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ICO encourages organisations to share information on children at risk of harm

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The Information Commissioner’s Office (ICO) has said organisations will not get into trouble if they share information to protect children and young people at risk of serious harm.

It has published new guidance on the issue to address concerns that frontline workers that may be scared to share information for fear of falling foul of data protection law.

The guidance – aimed at people involved in safeguarding children at all levels – comprises 10 steps, including identifying the objective for sharing information, assessing the risks and sharing as needed, entering into a data sharing agreement and following data protection principles.

It adds that senior leaders should make sure everyone in their organisation has the required level of understanding of what to do to safeguard children.

Reduce risk

UK Information Commissioner John Edwards said: “My message to people supporting and working with children and young people is clear: if you think a child is at risk of harm, you can share information to protect them. You will not get in trouble with the ICO for trying to prevent or lessen a serious risk or threat to a child’s mental and physical wellbeing.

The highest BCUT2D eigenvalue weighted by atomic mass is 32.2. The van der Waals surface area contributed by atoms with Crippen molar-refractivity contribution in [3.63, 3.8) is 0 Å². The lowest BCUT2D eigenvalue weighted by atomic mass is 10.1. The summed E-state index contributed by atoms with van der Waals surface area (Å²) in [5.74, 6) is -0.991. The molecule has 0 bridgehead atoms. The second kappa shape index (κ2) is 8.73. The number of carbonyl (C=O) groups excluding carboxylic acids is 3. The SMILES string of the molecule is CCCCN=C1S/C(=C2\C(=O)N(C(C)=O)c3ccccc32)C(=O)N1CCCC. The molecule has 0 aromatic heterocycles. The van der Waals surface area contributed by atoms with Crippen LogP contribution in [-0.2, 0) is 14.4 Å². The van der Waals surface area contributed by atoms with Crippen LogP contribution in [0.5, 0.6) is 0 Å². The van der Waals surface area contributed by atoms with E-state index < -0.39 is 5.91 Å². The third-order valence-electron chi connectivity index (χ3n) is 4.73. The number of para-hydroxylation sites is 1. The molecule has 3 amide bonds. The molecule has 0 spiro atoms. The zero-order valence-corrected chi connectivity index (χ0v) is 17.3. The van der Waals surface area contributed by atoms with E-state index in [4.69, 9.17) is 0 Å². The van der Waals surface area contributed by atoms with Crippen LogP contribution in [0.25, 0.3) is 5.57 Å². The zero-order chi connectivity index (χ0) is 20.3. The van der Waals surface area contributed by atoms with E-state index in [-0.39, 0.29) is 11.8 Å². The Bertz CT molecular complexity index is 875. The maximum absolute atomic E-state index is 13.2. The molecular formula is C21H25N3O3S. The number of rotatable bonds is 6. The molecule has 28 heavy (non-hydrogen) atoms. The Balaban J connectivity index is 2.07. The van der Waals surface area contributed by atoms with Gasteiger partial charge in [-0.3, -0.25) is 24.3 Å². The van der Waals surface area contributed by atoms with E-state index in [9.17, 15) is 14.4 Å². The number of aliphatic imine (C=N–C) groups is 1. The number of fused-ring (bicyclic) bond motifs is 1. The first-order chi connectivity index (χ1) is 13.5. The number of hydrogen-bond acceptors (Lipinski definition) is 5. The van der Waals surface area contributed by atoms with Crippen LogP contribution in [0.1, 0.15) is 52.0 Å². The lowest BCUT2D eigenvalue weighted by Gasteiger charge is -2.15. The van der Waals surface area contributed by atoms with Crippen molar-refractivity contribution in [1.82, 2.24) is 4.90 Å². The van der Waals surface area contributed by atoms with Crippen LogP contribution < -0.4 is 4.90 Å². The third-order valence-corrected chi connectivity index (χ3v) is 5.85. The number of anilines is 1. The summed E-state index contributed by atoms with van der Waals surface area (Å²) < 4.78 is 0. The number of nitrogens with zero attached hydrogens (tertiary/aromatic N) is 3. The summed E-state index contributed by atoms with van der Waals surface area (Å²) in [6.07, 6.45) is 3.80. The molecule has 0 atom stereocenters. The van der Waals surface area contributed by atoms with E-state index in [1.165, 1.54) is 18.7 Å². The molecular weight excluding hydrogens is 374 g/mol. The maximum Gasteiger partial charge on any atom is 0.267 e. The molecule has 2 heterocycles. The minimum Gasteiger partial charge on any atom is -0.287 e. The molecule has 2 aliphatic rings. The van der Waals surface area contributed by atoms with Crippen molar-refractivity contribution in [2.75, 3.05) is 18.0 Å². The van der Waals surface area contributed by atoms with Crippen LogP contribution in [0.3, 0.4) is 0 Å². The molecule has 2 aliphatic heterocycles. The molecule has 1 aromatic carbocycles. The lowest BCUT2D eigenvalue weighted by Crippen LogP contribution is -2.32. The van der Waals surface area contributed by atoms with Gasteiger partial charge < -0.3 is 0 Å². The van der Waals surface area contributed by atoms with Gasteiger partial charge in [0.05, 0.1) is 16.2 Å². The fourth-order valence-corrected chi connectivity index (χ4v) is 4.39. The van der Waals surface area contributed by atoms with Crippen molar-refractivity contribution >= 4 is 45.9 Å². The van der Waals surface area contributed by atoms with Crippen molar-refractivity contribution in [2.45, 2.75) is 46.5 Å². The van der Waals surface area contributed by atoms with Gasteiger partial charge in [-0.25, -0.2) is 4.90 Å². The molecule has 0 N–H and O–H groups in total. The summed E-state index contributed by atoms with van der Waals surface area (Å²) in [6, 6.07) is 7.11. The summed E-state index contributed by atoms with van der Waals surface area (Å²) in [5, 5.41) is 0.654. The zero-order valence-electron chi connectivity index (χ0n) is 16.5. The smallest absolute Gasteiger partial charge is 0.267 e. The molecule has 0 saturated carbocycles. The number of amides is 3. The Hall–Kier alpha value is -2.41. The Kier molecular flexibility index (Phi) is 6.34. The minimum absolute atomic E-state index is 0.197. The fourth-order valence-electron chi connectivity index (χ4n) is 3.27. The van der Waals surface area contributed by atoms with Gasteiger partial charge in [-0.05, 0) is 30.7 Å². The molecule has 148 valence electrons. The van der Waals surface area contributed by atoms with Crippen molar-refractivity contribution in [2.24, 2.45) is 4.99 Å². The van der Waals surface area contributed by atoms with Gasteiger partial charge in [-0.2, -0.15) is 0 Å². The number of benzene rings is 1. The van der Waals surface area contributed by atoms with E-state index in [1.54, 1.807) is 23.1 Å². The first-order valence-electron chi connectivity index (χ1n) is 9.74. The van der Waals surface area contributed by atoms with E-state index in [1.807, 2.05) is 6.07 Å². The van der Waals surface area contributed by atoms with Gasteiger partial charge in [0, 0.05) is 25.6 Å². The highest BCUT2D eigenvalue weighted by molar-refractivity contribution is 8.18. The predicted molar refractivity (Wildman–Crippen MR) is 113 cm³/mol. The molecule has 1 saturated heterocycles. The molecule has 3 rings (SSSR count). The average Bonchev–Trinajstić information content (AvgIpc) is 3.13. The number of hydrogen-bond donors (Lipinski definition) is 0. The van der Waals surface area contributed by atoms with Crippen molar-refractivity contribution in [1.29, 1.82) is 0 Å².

“Data protection law helps organisations share data when required. Our guide will support senior leaders to put strong policies, systems and training in place, so their staff are encouraged and empowered to share data in an appropriate, safe and lawful way.”

The ICO has also produced materials to support organisations in raising awareness of the benefits of sharing information to protect children and young people from harm.

It is also developing a suite of guidance on the issue aimed at specific sectors across the UK, recognising the different legislative and policy landscapes.

It added that the need to improve data sharing practices has been highlighted in recent serious case reviews showing that children have died or been seriously harmed through abuse or neglect. Poor information sharing was identified as one of the factors contributing to failures to protect the children. 

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